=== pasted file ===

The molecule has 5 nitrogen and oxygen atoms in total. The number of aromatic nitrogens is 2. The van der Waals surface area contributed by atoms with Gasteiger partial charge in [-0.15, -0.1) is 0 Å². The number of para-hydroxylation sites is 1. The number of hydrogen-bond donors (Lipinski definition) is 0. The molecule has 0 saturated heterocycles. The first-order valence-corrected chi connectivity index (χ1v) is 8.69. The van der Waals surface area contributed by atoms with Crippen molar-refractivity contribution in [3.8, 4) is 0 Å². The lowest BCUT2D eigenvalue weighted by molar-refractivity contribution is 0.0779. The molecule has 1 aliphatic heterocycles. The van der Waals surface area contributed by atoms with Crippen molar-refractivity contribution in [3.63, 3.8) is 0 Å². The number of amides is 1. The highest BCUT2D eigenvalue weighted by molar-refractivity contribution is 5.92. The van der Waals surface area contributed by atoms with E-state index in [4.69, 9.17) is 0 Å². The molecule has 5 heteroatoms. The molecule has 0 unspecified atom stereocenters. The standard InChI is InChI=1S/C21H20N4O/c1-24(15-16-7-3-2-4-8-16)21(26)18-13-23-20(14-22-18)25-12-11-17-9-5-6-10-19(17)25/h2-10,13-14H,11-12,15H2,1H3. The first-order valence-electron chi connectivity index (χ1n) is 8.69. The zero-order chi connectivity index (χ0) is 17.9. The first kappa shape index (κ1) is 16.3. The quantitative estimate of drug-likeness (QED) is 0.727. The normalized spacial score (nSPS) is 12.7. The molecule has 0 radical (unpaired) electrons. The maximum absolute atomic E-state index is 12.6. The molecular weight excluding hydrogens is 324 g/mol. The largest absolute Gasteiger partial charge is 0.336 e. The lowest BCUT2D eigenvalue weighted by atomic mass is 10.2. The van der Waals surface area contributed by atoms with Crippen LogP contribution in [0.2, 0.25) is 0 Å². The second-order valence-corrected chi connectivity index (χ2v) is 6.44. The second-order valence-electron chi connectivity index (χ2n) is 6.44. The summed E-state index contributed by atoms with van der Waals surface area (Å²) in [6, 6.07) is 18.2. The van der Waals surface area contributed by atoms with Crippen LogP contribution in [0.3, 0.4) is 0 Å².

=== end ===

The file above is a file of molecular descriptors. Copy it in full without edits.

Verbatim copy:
The molecule has 5 nitrogen and oxygen atoms in total. The number of aromatic nitrogens is 2. The van der Waals surface area contributed by atoms with Gasteiger partial charge in [-0.15, -0.1) is 0 Å². The number of para-hydroxylation sites is 1. The number of hydrogen-bond donors (Lipinski definition) is 0. The molecule has 0 saturated heterocycles. The first-order valence-corrected chi connectivity index (χ1v) is 8.69. The van der Waals surface area contributed by atoms with Crippen molar-refractivity contribution in [3.8, 4) is 0 Å². The lowest BCUT2D eigenvalue weighted by molar-refractivity contribution is 0.0779. The molecule has 1 aliphatic heterocycles. The van der Waals surface area contributed by atoms with Crippen molar-refractivity contribution in [3.63, 3.8) is 0 Å². The number of amides is 1. The highest BCUT2D eigenvalue weighted by molar-refractivity contribution is 5.92. The van der Waals surface area contributed by atoms with E-state index in [4.69, 9.17) is 0 Å². The molecule has 5 heteroatoms. The molecule has 0 unspecified atom stereocenters. The standard InChI is InChI=1S/C21H20N4O/c1-24(15-16-7-3-2-4-8-16)21(26)18-13-23-20(14-22-18)25-12-11-17-9-5-6-10-19(17)25/h2-10,13-14H,11-12,15H2,1H3. The first-order valence-electron chi connectivity index (χ1n) is 8.69. The zero-order chi connectivity index (χ0) is 17.9. The first kappa shape index (κ1) is 16.3. The quantitative estimate of drug-likeness (QED) is 0.727. The normalized spacial score (nSPS) is 12.7. The molecule has 0 radical (unpaired) electrons. The maximum absolute atomic E-state index is 12.6. The molecular weight excluding hydrogens is 324 g/mol. The largest absolute Gasteiger partial charge is 0.336 e. The lowest BCUT2D eigenvalue weighted by atomic mass is 10.2. The van der Waals surface area contributed by atoms with Crippen LogP contribution in [0.2, 0.25) is 0 Å². The second-order valence-corrected chi connectivity index (χ2v) is 6.44. The second-order valence-electron chi connectivity index (χ2n) is 6.44. The summed E-state index contributed by atoms with van der Waals surface area (Å²) in [6, 6.07) is 18.2. The van der Waals surface area contributed by atoms with Crippen LogP contribution in [0.3, 0.4) is 0 Å².